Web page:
Dickson, K. L., & Toto, P. E. (2018). Feasibility of integrating occupational therapy into a care coordination program for aging in place. American Journal of Occupational Therapy, 72(4), 1-7. doi: 10.5014/ajot.2018.031419.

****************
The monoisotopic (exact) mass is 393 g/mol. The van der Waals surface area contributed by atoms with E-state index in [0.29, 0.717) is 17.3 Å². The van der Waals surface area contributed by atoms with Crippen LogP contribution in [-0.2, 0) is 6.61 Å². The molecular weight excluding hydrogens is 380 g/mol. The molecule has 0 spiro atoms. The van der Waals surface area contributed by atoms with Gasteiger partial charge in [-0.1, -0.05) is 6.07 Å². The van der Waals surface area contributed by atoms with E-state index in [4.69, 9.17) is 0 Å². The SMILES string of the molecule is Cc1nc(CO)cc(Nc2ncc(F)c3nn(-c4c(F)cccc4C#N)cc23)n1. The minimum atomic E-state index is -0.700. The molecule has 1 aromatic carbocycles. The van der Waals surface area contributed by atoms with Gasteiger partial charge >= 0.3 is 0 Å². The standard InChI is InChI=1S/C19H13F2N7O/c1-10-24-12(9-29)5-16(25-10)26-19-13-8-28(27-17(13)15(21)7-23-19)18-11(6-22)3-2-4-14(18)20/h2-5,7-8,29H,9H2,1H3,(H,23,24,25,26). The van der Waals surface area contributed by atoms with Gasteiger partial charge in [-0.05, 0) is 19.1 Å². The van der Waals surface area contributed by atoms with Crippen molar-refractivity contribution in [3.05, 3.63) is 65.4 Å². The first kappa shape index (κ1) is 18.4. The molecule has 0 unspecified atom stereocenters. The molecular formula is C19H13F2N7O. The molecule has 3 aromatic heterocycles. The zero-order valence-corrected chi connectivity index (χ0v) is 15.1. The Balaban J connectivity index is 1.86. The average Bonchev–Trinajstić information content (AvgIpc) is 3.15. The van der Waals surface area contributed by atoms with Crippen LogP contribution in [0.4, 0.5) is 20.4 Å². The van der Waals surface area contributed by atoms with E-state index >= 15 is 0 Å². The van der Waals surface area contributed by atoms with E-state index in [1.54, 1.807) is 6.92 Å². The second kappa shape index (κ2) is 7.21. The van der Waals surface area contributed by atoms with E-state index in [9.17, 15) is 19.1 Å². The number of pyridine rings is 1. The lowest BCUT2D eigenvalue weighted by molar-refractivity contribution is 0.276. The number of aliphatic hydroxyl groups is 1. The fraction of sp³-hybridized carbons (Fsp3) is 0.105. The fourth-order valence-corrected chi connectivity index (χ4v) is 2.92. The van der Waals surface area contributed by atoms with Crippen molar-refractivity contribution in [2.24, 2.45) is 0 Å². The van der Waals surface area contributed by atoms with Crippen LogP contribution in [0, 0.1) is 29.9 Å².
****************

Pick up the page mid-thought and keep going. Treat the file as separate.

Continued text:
Long-term services and supports are available to older adults who wish to age in place even though they may experience age-related impairments and chronic health conditions. Aging in place is defined as “the ability to live in one’s own home and community safely, independently, and comfortably” (Dickson & Toto, 2018). Approximately 87% of American older adults desire to age in place, however, the supply of long-term services and supports is insufficient to serve this growing population (Dickson & Toto, 2018). This article examines the solution of occupational therapy for lessening this need. “Occupational therapy that centers on environmental modifications, education, and skills training to activate older adults to “do for themselves” has been identified as an effective, critical intervention for promoting independence, safety, and quality of life” (Dickson & Toto, 2018). This article presented a study of the benefits of integrating an occupational therapy program into a long-term service and support plan. It examined patients over 16 weeks and implement individualized plans and goals for each person in the study. “Of the program’s feasibility benchmarks, 87% were met” (Dickson & Toto, 2018). The results of this study proved occupational therapy to be an effective approach for helping older adults age in place, and present valuable information for the future of long-term care plans. Most of the services provided through long-term care plans are focused on external needs such as personal care or transportation. Although there are many chronic diseases that will not allow for a person to be fully independent, occupational therapy can help maintain and enhance the abilities that are remaining. Many patients are able to do more for themselves than they may realize. New technologies are emerging every day that allow older adults to have more independence with ADLs, IADLS, and other activities of choice. They just need the resources to receive these technologies, and occupational therapy would provide the training for how to properly use them. It would teach clients to maximize their independence, instead of learning helplessness. The goal of occupational therapy is for people to have the maximum amount of independence possible, and if it were incorporated into more long-term care plans, the amount of long-term care required could drastically be reduced. I have seen first-hard how an occupational therapist worked with a stroke victim and taught him the skills to be able to perform his ADLs again. For older adults, or people of any age, independence is a valuable asset to one’s self-esteem.